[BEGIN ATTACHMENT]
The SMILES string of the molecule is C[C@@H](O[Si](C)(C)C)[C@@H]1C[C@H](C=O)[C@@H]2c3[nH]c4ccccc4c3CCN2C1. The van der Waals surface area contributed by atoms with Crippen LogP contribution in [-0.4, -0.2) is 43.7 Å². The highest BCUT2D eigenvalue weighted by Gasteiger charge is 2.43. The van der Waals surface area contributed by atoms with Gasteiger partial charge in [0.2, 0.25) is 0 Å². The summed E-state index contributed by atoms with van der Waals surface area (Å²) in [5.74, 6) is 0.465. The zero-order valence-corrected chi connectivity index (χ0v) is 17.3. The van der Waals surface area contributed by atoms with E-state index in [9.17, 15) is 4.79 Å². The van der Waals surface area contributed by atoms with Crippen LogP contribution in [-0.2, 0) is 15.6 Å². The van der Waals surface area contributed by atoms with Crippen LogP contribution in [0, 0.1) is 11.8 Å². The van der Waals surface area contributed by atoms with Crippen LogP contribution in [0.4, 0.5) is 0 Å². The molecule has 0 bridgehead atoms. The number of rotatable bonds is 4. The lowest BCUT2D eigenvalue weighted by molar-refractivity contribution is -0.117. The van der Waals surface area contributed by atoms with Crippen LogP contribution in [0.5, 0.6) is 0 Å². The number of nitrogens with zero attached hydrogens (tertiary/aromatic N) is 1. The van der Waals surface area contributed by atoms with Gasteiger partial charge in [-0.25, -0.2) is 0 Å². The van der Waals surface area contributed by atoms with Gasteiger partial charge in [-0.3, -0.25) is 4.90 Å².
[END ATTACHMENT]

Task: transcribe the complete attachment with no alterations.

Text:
The SMILES string of the molecule is C[C@@H](O[Si](C)(C)C)[C@@H]1C[C@H](C=O)[C@@H]2c3[nH]c4ccccc4c3CCN2C1. The van der Waals surface area contributed by atoms with Crippen LogP contribution in [-0.4, -0.2) is 43.7 Å². The highest BCUT2D eigenvalue weighted by Gasteiger charge is 2.43. The van der Waals surface area contributed by atoms with Gasteiger partial charge in [0.2, 0.25) is 0 Å². The summed E-state index contributed by atoms with van der Waals surface area (Å²) in [5.74, 6) is 0.465. The zero-order valence-corrected chi connectivity index (χ0v) is 17.3. The van der Waals surface area contributed by atoms with E-state index in [9.17, 15) is 4.79 Å². The van der Waals surface area contributed by atoms with Crippen LogP contribution in [-0.2, 0) is 15.6 Å². The van der Waals surface area contributed by atoms with Crippen LogP contribution in [0, 0.1) is 11.8 Å². The van der Waals surface area contributed by atoms with Crippen LogP contribution in [0.4, 0.5) is 0 Å². The molecule has 0 bridgehead atoms. The number of rotatable bonds is 4. The lowest BCUT2D eigenvalue weighted by molar-refractivity contribution is -0.117. The van der Waals surface area contributed by atoms with Crippen LogP contribution in [0.5, 0.6) is 0 Å². The number of nitrogens with zero attached hydrogens (tertiary/aromatic N) is 1. The van der Waals surface area contributed by atoms with Gasteiger partial charge in [-0.25, -0.2) is 0 Å². The van der Waals surface area contributed by atoms with Gasteiger partial charge in [-0.3, -0.25) is 4.90 Å².